The daguerrotype is not merely an instrument which serves to draw nature. . . . [It] gives her the power to reproduce herself.—Louis Daguerre (1838)
Autobiography, like photography, has held out this tantalizing promise since its infancy: the power of self-reproduction. Indeed, Daguerre’s grandiose sales pitch for his invention reveals the remarkably similar paths taken by photographic and autobiographical theory. Both arts have had a long history of stubborn devotion to reflectionist theory, and both have only relatively recently felt the effects of poststructuralist critiques of that theory and its deep-rooted assumptions. There are, of course, differing foci; if recent photographic theorists like Alan Sekula, Victor Burgin, and W. J. T. Mitchell have emphasized the cultural, ideological codes involved in the act of representation, autobiographical theory of the last decade has productively queried whether there is a self to reproduce and whether, if poststructuralism deems that there is not, political agency is possible for the autobiographical subject. It is precisely at this juncture of photographic and autobiographical theories that I wish [End Page 643] to place my discussion of Timothy Findley’s Inside Memory: Pages from a Writer’s Workbook (1990).
Although criticism which brings poststructuralist and, specifically, post-modernist thought to bear on Findley’s novels and short stories is not scarce, there seems little inclination among critics to engage in a similar analysis of this collection of journal entries, radio scripts, speeches, reminiscences, and occasional essays. Indeed, I was struck, reading reviews of the book, by how perplexed, uncomfortable, and even shamefaced most reviewers sound when they are faced with Findley’s life writings. Brian Fawcett, writing for Books in Canada, ends on this note of puzzlement: “Since he has seen, been, and done a great deal, maybe we should be content with that” (42). Ending a rev iew with a sentence that contains the word “maybe” is the reviewing kiss of death, but it is perplexing to boot when that reviewer acknowledges, earlier in the review, that the work under discussion is “an interesting read and a valuable book” (42).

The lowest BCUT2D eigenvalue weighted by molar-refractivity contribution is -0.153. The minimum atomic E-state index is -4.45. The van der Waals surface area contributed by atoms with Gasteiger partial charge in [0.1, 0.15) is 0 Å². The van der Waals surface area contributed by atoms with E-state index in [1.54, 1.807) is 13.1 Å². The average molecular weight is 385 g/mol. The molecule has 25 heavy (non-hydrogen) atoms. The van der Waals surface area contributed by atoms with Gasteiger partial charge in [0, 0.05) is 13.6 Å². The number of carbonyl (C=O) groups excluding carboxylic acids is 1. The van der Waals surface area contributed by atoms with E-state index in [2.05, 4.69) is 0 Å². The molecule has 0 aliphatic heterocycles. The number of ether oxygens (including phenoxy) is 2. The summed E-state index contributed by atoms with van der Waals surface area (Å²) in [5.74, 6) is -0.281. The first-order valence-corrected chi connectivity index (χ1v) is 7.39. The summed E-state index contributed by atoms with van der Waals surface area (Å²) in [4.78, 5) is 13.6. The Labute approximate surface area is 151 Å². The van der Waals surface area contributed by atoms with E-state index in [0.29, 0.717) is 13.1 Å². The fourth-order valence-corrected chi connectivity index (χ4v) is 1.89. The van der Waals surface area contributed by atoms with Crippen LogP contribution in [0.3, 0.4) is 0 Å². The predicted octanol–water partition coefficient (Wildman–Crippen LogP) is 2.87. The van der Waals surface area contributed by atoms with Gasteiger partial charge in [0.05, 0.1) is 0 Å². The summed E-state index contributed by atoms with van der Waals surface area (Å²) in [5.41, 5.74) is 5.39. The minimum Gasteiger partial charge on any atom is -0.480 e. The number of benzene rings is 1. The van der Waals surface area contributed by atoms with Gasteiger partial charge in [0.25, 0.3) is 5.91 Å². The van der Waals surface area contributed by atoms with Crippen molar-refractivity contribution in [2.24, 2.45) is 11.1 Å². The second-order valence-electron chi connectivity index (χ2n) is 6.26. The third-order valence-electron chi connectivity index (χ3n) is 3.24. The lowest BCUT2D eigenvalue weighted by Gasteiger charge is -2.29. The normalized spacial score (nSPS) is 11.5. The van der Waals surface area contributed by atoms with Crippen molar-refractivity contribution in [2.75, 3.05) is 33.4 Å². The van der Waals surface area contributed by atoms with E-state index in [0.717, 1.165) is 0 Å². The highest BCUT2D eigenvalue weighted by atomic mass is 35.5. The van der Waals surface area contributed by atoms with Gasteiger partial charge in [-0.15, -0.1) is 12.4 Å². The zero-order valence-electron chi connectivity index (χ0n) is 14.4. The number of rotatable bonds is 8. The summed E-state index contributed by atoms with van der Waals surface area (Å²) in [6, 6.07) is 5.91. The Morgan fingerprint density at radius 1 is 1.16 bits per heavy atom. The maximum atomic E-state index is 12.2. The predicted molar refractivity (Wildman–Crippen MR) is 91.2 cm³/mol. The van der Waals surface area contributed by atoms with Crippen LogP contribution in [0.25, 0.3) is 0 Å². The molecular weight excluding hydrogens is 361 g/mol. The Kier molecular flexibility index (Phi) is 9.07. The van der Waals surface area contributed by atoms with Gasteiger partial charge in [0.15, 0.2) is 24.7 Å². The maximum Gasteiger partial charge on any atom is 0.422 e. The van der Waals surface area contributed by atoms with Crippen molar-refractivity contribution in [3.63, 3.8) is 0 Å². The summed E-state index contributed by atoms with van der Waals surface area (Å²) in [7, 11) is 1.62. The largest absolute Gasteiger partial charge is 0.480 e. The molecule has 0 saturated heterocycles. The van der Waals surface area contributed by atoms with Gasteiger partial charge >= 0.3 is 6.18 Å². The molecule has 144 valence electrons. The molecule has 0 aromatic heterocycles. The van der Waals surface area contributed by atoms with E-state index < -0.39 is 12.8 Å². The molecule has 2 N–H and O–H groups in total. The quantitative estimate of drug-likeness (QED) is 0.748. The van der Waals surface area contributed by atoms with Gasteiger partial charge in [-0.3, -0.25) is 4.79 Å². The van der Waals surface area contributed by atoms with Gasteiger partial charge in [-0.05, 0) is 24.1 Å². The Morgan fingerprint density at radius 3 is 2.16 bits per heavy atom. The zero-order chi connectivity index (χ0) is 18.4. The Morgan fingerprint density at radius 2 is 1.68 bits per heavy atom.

Of course, as with any example of life writing, that more inclusive designation, generic prescriptions account for a good part of the reviewers’ puzzlement. Just what the hell is this?, one can hear these reviewers muttering under their breath. Patricia Morley opens her mainly positive review of Inside Memory in The Canadian Forum almost as shakily as Brian Fawcett ends his: “Inside Memory is an autobiography—of sorts—along with a meditation on human nature and on the craft of writing” (60). Fawcett asserts, on th e other hand, that it is “not a true memoir” (41), and the language that he then adopts to describe the contents of the volume is laden with negative canonical associations: “a collection of journalistic pieces and essays, with a smattering of diary entries tossed in to authenticate it as memoir. . . . Like most of the rest of the book, the chapter is largely cadged from magazine articles he’s written” (42). As Paul de Man wrote in “Autobiography as De-Facement,” canonizing autobiography (or, for Fawcett, memoir) as a genre “does not go without some embarrassment, since compared to tragedy, or epic, or lyric poetry, autobiography always looks slightly disreputable and self-indulgent in a way that may be symptomatic of its incompatibility with the monumental dignity of aesthetic values” (919). I think that something of this embarrassment at the “slightly disreputable and self-indulgent” and a concomitant nostalgia for “the monumental dignity of aesthetic values” is at work in the reception of Findley’s Inside Memory. [End Page 644]
Generic puzzlement has also dogged the history of photographic discourse, though it takes somewhat different forms. Is photography an art or no? Is it nature or culture? Barthesian analogon or inherently coded discourse? Faced with these recurrent questions, photographic theorists have repeatedly made reference to the fundamental undecidability of the medium. “Photography is an uncertain art” (18), writes Roland Barthes in Camera Lucida, and Susan Sontag finds much that is ethically disturbing in its “contingency,” for “the arbitrariness of photographic evidence indicates that reality is fundamentally unclassifiable” (80). Autobiographical theory has reacted to this kind of never...